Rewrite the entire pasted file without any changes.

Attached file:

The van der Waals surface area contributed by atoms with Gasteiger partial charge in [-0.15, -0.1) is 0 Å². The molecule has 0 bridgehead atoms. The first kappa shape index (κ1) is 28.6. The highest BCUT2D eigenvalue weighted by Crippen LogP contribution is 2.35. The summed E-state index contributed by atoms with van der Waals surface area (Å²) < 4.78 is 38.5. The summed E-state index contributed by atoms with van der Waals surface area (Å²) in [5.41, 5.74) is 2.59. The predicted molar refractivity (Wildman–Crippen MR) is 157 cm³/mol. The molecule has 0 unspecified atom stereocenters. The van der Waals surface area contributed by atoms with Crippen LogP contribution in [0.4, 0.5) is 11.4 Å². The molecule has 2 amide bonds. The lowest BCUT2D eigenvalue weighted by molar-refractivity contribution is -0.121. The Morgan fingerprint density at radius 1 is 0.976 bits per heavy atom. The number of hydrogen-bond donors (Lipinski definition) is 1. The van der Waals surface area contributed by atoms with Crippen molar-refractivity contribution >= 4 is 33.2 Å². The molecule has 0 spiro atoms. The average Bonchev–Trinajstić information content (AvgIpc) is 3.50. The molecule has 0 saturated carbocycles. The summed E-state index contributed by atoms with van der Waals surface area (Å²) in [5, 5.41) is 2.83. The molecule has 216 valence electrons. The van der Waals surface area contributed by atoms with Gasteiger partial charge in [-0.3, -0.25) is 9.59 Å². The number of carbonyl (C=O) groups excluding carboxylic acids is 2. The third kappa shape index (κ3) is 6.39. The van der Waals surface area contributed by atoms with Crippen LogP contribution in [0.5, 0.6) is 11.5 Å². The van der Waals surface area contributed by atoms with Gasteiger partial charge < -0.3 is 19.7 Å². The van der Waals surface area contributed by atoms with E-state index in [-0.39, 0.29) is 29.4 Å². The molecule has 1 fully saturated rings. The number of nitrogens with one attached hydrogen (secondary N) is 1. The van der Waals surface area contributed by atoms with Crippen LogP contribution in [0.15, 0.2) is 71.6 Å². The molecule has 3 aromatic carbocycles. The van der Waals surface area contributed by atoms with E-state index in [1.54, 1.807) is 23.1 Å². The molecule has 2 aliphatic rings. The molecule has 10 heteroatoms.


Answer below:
The van der Waals surface area contributed by atoms with Gasteiger partial charge in [-0.15, -0.1) is 0 Å². The molecule has 0 bridgehead atoms. The first kappa shape index (κ1) is 28.6. The highest BCUT2D eigenvalue weighted by Crippen LogP contribution is 2.35. The summed E-state index contributed by atoms with van der Waals surface area (Å²) < 4.78 is 38.5. The summed E-state index contributed by atoms with van der Waals surface area (Å²) in [5.41, 5.74) is 2.59. The predicted molar refractivity (Wildman–Crippen MR) is 157 cm³/mol. The molecule has 0 unspecified atom stereocenters. The van der Waals surface area contributed by atoms with Crippen LogP contribution in [0.4, 0.5) is 11.4 Å². The molecule has 2 amide bonds. The lowest BCUT2D eigenvalue weighted by molar-refractivity contribution is -0.121. The Morgan fingerprint density at radius 1 is 0.976 bits per heavy atom. The number of hydrogen-bond donors (Lipinski definition) is 1. The van der Waals surface area contributed by atoms with Crippen molar-refractivity contribution >= 4 is 33.2 Å². The molecule has 0 spiro atoms. The average Bonchev–Trinajstić information content (AvgIpc) is 3.50. The molecule has 0 saturated carbocycles. The summed E-state index contributed by atoms with van der Waals surface area (Å²) in [5, 5.41) is 2.83. The molecule has 216 valence electrons. The van der Waals surface area contributed by atoms with Gasteiger partial charge in [-0.3, -0.25) is 9.59 Å². The number of carbonyl (C=O) groups excluding carboxylic acids is 2. The third kappa shape index (κ3) is 6.39. The van der Waals surface area contributed by atoms with Crippen LogP contribution in [0.5, 0.6) is 11.5 Å². The van der Waals surface area contributed by atoms with Gasteiger partial charge < -0.3 is 19.7 Å². The van der Waals surface area contributed by atoms with E-state index in [-0.39, 0.29) is 29.4 Å². The molecule has 1 fully saturated rings. The number of nitrogens with one attached hydrogen (secondary N) is 1. The van der Waals surface area contributed by atoms with Crippen LogP contribution in [0.15, 0.2) is 71.6 Å². The molecule has 3 aromatic carbocycles. The van der Waals surface area contributed by atoms with E-state index in [1.54, 1.807) is 23.1 Å². The molecule has 2 aliphatic rings. The molecule has 10 heteroatoms.